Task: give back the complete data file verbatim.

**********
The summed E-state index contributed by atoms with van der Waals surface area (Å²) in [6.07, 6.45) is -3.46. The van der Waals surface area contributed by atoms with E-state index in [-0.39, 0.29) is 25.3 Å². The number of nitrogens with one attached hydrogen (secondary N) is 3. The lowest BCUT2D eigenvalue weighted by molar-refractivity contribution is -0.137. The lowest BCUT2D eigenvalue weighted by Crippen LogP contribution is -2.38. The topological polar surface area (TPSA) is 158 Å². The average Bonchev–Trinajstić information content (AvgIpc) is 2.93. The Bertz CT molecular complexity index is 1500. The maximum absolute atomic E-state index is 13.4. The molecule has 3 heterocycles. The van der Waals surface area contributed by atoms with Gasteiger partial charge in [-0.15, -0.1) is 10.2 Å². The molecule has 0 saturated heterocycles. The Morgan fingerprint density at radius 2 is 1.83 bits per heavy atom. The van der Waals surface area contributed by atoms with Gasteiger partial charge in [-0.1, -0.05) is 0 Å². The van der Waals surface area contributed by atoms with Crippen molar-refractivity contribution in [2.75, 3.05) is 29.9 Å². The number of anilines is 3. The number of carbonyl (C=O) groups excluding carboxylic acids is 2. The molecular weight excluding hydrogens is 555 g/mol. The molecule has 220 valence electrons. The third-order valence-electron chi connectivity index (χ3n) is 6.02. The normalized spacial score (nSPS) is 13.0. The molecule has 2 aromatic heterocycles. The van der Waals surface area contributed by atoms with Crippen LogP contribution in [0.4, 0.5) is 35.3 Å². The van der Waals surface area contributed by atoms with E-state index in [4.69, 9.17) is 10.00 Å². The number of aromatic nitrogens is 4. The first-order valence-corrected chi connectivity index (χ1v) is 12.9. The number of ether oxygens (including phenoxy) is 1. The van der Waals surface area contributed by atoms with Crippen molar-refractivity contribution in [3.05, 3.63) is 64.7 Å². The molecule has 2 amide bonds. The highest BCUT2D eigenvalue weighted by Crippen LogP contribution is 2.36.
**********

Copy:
The summed E-state index contributed by atoms with van der Waals surface area (Å²) in [6.07, 6.45) is -3.46. The van der Waals surface area contributed by atoms with E-state index in [-0.39, 0.29) is 25.3 Å². The number of nitrogens with one attached hydrogen (secondary N) is 3. The lowest BCUT2D eigenvalue weighted by molar-refractivity contribution is -0.137. The lowest BCUT2D eigenvalue weighted by Crippen LogP contribution is -2.38. The topological polar surface area (TPSA) is 158 Å². The average Bonchev–Trinajstić information content (AvgIpc) is 2.93. The Bertz CT molecular complexity index is 1500. The maximum absolute atomic E-state index is 13.4. The molecule has 3 heterocycles. The van der Waals surface area contributed by atoms with Gasteiger partial charge in [-0.15, -0.1) is 10.2 Å². The molecule has 0 saturated heterocycles. The Morgan fingerprint density at radius 2 is 1.83 bits per heavy atom. The van der Waals surface area contributed by atoms with Gasteiger partial charge in [-0.1, -0.05) is 0 Å². The van der Waals surface area contributed by atoms with Crippen molar-refractivity contribution in [2.75, 3.05) is 29.9 Å². The number of anilines is 3. The number of carbonyl (C=O) groups excluding carboxylic acids is 2. The molecular weight excluding hydrogens is 555 g/mol. The molecule has 220 valence electrons. The third-order valence-electron chi connectivity index (χ3n) is 6.02. The normalized spacial score (nSPS) is 13.0. The molecule has 2 aromatic heterocycles. The van der Waals surface area contributed by atoms with Crippen LogP contribution in [0.4, 0.5) is 35.3 Å². The van der Waals surface area contributed by atoms with E-state index in [4.69, 9.17) is 10.00 Å². The number of aromatic nitrogens is 4. The first-order valence-corrected chi connectivity index (χ1v) is 12.9. The number of ether oxygens (including phenoxy) is 1. The van der Waals surface area contributed by atoms with Crippen molar-refractivity contribution in [3.05, 3.63) is 64.7 Å². The molecule has 2 amide bonds. The highest BCUT2D eigenvalue weighted by Crippen LogP contribution is 2.36.